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Black Sea, Bulgaria

Seen from atop the Ai-Petri Mountain, the Black Sea has an iridescent blue color. So naturally the question arises as to why the sea is called the black sea. But the fact is nobody really knows the true reason. It is speculated that since the sea can be pretty stormy in winter, the name was given to it by ancient sailors and pirates who were struck by its dark appearance when the sky turned black with storm clouds.

The Black Sea is surrounded by six countries namely Romania, Bulgaria, Turkey, Georgia, Russia and Ukraine. Bulgaria and Romania share the western coastline of the Black Sea, while Russia and Georgia share its eastern shores. Ukraine is along the northern coastline while Turkey occupies its entire southern stretch.

The Black Sea is almost an inland sea except for a few straits that connect it to other seas. The Bosporus strait connects the Black Sea to the Sea of Marmara, which in turn connects to the Aegean Sea through the Dardanelles strait. The Aegean Sea opens out to the Mediterranean thereby connecting the Black Sea with it. It is believed that in ancient times when water levels were low, the Black Sea was a lake totally cut off from other water bodies. As water levels rose due to global climatic changes, it became connected to other seas through the straits mentioned above. Many archeologists believe that the catastrophic event that caused a rise in the level of sea water was in fact the Noah's Flood of the Bible.

The Black Sea has a surface area of 168,495 Sq miles and reaches a maximum depth of 7,257 ft at its center. It has a total volume of 133,500 cu miles, out of which 188 cu miles flow into the Mediterranean Sea every year. The Black Sea also receives an inflow from the Mediterranean which is more salty than its outflow. The Don, Dnieper, Danube and many other rivers also pump fresh water into the Black Sea.

Some of the major cities along the Black Sea coast are Constanţa, Istanbul, Odessa, Mangalia, Burgas, Varna, Kherson, Sevastopol, Yalta, Kerch, Novorossiysk, Sochi, Sukhumi, Năvodari, Poti, Batumi, Trabzon, Samsun, Ordu and Zonguldak.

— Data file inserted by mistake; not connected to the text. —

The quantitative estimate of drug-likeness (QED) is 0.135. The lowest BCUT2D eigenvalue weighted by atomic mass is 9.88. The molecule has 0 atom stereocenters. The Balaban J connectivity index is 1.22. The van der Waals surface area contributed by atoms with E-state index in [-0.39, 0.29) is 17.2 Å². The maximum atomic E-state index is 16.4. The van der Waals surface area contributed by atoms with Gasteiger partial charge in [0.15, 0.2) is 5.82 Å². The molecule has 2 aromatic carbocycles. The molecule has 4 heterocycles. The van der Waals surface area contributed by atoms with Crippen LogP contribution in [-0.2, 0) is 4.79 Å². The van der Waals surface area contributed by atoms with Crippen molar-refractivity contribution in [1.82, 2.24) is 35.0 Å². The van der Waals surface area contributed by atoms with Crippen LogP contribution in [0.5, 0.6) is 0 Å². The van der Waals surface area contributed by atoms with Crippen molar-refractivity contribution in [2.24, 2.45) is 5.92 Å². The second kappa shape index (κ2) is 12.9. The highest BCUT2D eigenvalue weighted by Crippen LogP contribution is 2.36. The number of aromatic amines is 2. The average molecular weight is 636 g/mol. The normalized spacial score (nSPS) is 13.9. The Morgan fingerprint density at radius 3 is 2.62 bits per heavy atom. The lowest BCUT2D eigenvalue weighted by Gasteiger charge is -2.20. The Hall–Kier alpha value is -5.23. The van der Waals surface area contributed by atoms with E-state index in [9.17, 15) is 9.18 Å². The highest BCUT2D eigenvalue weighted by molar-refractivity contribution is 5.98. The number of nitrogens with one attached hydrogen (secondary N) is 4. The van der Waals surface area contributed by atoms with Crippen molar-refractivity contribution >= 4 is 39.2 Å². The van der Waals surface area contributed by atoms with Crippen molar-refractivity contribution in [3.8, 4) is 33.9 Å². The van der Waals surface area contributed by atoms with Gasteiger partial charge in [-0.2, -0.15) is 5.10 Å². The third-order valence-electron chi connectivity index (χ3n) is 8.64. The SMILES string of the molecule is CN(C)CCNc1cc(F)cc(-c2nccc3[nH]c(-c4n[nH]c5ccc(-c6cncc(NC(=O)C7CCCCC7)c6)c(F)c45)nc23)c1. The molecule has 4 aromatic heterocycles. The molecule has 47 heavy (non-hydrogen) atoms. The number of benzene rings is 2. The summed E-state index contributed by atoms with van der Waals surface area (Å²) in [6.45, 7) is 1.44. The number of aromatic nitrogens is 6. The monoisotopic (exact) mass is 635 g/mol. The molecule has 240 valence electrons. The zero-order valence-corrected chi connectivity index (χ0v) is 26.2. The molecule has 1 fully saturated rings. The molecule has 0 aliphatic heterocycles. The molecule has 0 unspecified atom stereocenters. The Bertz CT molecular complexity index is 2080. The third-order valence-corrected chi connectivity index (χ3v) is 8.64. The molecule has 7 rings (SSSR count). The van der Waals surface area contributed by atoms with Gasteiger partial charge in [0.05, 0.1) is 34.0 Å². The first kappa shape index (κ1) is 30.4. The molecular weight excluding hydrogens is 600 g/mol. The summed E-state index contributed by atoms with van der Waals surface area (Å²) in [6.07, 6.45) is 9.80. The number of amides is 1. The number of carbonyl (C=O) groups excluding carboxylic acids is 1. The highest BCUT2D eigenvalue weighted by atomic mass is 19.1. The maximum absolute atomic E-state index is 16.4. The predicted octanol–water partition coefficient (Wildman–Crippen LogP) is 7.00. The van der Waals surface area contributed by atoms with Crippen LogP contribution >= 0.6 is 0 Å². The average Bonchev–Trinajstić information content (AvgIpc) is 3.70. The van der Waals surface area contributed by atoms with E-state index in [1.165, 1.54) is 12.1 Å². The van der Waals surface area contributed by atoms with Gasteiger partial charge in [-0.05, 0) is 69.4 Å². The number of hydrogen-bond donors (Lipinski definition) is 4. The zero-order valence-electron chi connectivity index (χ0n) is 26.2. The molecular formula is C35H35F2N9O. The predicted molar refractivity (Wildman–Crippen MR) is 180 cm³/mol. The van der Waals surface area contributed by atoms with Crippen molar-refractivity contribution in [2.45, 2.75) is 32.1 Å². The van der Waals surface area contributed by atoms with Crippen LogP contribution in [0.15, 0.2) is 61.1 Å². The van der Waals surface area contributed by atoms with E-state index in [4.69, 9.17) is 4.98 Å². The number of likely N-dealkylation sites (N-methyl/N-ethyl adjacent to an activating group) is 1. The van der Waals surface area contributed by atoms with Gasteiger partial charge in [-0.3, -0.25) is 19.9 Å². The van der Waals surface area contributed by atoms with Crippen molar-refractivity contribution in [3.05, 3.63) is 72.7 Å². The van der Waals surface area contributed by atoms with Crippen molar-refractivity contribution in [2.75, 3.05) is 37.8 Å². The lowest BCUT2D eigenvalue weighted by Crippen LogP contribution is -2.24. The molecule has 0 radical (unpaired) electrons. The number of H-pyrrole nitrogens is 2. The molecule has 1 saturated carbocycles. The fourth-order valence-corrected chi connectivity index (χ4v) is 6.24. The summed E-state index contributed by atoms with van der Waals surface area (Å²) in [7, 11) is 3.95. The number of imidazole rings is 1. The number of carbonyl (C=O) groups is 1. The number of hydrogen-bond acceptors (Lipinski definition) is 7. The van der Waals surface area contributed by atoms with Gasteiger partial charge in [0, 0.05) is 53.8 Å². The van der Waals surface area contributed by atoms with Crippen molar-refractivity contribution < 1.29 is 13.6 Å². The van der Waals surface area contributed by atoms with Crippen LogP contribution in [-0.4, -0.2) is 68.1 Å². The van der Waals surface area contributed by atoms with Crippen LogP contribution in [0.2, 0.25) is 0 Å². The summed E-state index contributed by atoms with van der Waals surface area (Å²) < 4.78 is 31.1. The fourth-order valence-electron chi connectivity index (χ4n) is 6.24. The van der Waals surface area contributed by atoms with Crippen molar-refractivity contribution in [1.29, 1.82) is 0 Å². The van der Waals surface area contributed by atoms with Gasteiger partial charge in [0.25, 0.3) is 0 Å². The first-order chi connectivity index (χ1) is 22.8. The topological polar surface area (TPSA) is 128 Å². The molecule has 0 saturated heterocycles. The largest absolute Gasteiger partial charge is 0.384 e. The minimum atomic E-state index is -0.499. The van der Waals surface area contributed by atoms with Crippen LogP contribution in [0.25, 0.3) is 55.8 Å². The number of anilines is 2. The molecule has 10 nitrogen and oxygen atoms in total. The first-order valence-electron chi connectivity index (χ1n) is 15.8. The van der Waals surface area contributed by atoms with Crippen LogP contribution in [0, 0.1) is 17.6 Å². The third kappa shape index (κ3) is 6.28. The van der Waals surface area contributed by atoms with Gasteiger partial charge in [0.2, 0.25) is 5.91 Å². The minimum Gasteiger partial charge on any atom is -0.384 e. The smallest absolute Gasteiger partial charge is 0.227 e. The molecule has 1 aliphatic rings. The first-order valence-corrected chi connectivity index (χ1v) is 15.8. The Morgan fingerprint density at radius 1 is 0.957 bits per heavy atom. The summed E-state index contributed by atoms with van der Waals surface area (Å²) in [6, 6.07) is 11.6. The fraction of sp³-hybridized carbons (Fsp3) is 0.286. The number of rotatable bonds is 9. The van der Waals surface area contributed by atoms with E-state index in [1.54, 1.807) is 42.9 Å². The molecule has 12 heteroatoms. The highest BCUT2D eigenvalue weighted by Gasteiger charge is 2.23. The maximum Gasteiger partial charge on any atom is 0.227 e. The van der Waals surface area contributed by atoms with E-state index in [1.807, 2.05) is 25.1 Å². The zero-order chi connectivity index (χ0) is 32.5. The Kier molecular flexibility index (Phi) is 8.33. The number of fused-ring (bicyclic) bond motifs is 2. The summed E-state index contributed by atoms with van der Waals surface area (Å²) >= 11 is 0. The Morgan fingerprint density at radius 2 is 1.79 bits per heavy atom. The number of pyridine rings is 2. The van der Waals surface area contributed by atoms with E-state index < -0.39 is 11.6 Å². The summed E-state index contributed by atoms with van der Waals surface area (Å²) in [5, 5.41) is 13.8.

The Black Sea is unique since it has two distinct layers; an oxygenated upper layer which is about 200m deep which is teeming with life, and a ‘dead’ lower layer which is almost sterile. It is theorized that the lower layer may have formed when the Mediterranean flooded in with denser salt water which would have plunged straight to the bottom, leaving a diluted mix of fresh and salt water at the top. Rivers like the Danube and the Dnipro must have poured organic material into the new sea over thousands of years. Due to a lack of vertical currents, the inrush of organic matter might have been too much for the bacteria that would normally have decomposed it aerobically, resulting in a loss of oxygen in favour of hydrogen sulphide. Consequently the lower layer which forms 87% of the Black Sea's volume, is an almost sterile zone of water impregnated with hydrogen sulphide.

But recently some German scientists have discovered corals made by micro-organisms which are processing methane and sulphates in total darkness at the bottom of the Black Sea. These corals are now believed to be the world's oldest life forms.

Another peculiarity of the Black Sea is the bi-directional current which trades water with the Mediterranean. The surface current flows westwards through the straits into the Sea of Marmaris and into the Mediterranean, but the deep current which flows simultaneously in the opposite direction brings back water into the Black Sea.

Black Sea’s History
The Black Sea also had other names in the past. It was known as the Scythian Sea by the ancient Greeks, after the tribes that inhabited its shores at the time. The Scythians who plundered shipwrecked sailors usually made wine goblets out of sailors' skulls. The Greeks initially called it “Pontos Axenos” or the inhospitable sea. But after they settled in Crimea, they changed their minds and called it “Pontos Euxenos” or the hospitable sea.

It is widely believed that the Black Sea is packed with archaeological data yet to be unearthed. Submerged prehistoric settlements in the continental shelf and ancient shipwrecks in the anoxic zone are expected to be exceptionally well preserved due to the absence of oxygen. The Black Sea has witnessed the wars of the Hittites, Thracians, Greeks, Persians, Scythians, Romans, Byzantines, Goths, Huns, Avars, Bulgars, Slavs, Varangians, Crusaders, Venetians, Genovese, Tatars, Ottomans and Russians. The Black Sea was a significant naval platform for World War I and saw both naval as well as land battles during World War II.

Black Sea Tourism
Tourism is truly flourishing along the Bulgarian Black Sea coast. After decades of isolation, resorts such as Sunny Beach and Golden Sands are experiencing a new lease of life. Star hotels and luxury inns are sprouting up to accommodate a huge increase in tourists, a good chunk of which are British tourists, trying out Bulgaria for the very first time.